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Longmore: integrity to his work, elegance to his writing, byline a hallmark of truth

By Malcolm Folley, Chief Sports Reporter, Mail on Sunday (1992-2014)

Andrew Longmore called just over a fortnight ago. In his usual breezy manner, he told me that he had completed the first four chapters of the book he was writing on British rowing, a story of repetitive success that has broken over the Olympic landscape like a tidal wave, and would appreciate the contact details of a literary agent of my acquaintance.

Over lunch this year we had discussed this work of love he had embarked on over the first winter of his retirement. Andrew was particularly pleased that head coach Jurgen Grobler, a man renowned for his reticence to speak in public about his stellar record, had agreed to be interviewed.

Andrew was not being coy. Simply, he never accepted that he should be regarded as one of the finest sports writers of his generation. Yet Grobler, and all associated with the success of the British rowing team, knew that their history could not be placed in the hands of a better story teller.

After travelling with Andrew for over 25 years, to overseas tennis tournaments, or Olympic Games, or to a Grand Prix, or football match, it was evident there was an integrity to his work that he would never sacrifice, an elegance to his writing that was the envy of most. His byline was a hallmark of truth.

Our last shared Olympics was spent in the Utopia of Putin’s fantasy Winter Games in Sochi, on the shores of the palm tree-lined Black Sea. One day in the middle of these Games, like naughty undergrads, we skipped beyond the wire-meshed fence of the Media compound, and headed to the Prince of Wales pub in neighbouring Adler.  

A few pints and some pub grub later, we returned as evangelists to tell mates chained to daily deadlines, like Jon McEvoy and Kevin Eason, there was life beyond the patrolled perimeter fences of the ugliest Olympics of the 13 Games I reported from.

Sochi calling: From left: Folley, McEvoy, Longmore

Andrew’s friendship extended beyond post-deadline downtime, though. He would always, always, come to your aid if in need. Some examples:  in Sochi, he shared his research on Pairs Skating Champions Tatiana Volosozhar and Maxim Trankov when MailOnline summoned a piece at short notice; in Turin, in 2006, Andrew willingly provided much-needed background on skeleton athletes Shelley Rudman and Kristan Bromley, a couple off the ice, to develop a 2000 words colour feature as we rode in a bus across the Alps to a ski race. It appeared the next day under the headline: Love on a tea tray.  We both had to chuckle at that.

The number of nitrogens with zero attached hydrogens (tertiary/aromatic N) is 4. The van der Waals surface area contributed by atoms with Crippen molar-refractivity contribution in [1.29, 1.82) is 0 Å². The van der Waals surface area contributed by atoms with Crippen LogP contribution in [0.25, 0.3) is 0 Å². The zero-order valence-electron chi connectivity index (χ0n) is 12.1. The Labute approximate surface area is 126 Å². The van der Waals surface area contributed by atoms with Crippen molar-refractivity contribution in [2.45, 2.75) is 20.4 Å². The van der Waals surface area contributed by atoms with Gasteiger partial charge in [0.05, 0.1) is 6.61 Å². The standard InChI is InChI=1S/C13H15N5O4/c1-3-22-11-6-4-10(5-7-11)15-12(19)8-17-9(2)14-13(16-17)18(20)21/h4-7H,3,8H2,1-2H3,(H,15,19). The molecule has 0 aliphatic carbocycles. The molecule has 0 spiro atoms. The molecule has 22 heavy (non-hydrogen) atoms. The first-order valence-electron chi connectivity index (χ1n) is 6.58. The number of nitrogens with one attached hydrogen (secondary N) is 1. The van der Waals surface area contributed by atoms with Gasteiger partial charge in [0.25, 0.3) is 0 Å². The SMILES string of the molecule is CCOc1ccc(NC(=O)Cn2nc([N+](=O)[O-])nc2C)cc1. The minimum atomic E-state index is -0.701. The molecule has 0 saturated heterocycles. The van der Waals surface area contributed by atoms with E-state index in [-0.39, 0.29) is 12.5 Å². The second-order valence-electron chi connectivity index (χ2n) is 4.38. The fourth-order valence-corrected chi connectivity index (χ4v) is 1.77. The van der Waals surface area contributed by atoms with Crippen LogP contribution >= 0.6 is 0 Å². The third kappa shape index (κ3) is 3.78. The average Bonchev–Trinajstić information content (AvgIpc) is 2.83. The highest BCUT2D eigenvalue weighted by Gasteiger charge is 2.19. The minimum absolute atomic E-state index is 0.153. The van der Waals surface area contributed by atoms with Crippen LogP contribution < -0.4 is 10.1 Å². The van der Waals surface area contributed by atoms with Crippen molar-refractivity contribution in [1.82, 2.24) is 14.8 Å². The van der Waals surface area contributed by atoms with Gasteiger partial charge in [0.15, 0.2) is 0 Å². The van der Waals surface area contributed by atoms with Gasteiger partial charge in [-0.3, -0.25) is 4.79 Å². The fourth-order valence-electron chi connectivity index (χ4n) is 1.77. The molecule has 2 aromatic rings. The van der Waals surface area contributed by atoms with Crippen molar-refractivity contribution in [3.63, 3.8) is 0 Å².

There are examples galore of Andrew’s journalistic generosity; and known to so many who worked alongside him across the world. He never felt this compromised his own contribution to his newspaper, because, firstly, he would never let anyone down on deadline if he could assist; and, secondly, if he could file in his own inimitable way what did it matter.

Of all those I travelled with, Andrew stood out as a beacon of decency. I remember how he shamed me in my earliest years of fatherhood – not intentionally, of course – by having left behind recorded stories for his children to hear while he was in New York covering the US Open tennis championships for The Times. It was so typical of Andrew and a reflection of where his heart lay.

Andrew was a master at prioritising life; his wife, Jane, and their children, Anna, Jessica and David were central to all that he did. Later he would revel in his role as a grandfather, twice over.

Andrew was not writing his book on British rowing with the ambition of snaring an advance. He just wanted to do what he did better than most of his generation: tell a good story and tell it well. Andrew knew no other way of doing his job; a good man, and great friend.

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